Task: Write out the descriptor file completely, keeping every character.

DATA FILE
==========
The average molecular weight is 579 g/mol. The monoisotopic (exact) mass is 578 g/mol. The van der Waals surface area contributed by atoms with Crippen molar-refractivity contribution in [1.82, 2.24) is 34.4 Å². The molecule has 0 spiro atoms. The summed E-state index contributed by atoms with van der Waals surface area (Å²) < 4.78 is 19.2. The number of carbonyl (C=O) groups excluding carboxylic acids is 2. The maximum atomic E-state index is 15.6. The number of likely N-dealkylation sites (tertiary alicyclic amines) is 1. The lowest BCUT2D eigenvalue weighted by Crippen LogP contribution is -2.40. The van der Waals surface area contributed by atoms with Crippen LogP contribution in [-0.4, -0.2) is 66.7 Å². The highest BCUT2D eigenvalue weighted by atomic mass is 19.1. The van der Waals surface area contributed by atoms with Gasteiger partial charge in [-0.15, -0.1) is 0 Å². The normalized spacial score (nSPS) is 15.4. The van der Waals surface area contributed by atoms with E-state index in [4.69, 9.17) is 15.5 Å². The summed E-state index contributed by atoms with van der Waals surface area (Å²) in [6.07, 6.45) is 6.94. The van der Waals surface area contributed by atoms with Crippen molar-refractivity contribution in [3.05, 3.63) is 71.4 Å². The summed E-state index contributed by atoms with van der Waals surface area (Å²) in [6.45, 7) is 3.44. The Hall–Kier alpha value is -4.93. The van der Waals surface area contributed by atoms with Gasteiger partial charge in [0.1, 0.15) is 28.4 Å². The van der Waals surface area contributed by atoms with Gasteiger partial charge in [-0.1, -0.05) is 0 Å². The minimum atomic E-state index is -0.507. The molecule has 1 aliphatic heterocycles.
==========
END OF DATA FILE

The average molecular weight is 579 g/mol. The monoisotopic (exact) mass is 578 g/mol. The van der Waals surface area contributed by atoms with Crippen molar-refractivity contribution in [1.82, 2.24) is 34.4 Å². The molecule has 0 spiro atoms. The summed E-state index contributed by atoms with van der Waals surface area (Å²) < 4.78 is 19.2. The number of carbonyl (C=O) groups excluding carboxylic acids is 2. The maximum atomic E-state index is 15.6. The number of likely N-dealkylation sites (tertiary alicyclic amines) is 1. The lowest BCUT2D eigenvalue weighted by Crippen LogP contribution is -2.40. The van der Waals surface area contributed by atoms with Crippen LogP contribution in [-0.4, -0.2) is 66.7 Å². The highest BCUT2D eigenvalue weighted by atomic mass is 19.1. The van der Waals surface area contributed by atoms with Gasteiger partial charge in [-0.15, -0.1) is 0 Å². The normalized spacial score (nSPS) is 15.4. The van der Waals surface area contributed by atoms with E-state index in [4.69, 9.17) is 15.5 Å². The summed E-state index contributed by atoms with van der Waals surface area (Å²) in [6.07, 6.45) is 6.94. The van der Waals surface area contributed by atoms with Crippen molar-refractivity contribution in [3.05, 3.63) is 71.4 Å². The summed E-state index contributed by atoms with van der Waals surface area (Å²) in [6.45, 7) is 3.44. The Hall–Kier alpha value is -4.93. The van der Waals surface area contributed by atoms with Gasteiger partial charge in [0.1, 0.15) is 28.4 Å². The van der Waals surface area contributed by atoms with Gasteiger partial charge in [-0.1, -0.05) is 0 Å². The minimum atomic E-state index is -0.507. The molecule has 1 aliphatic heterocycles.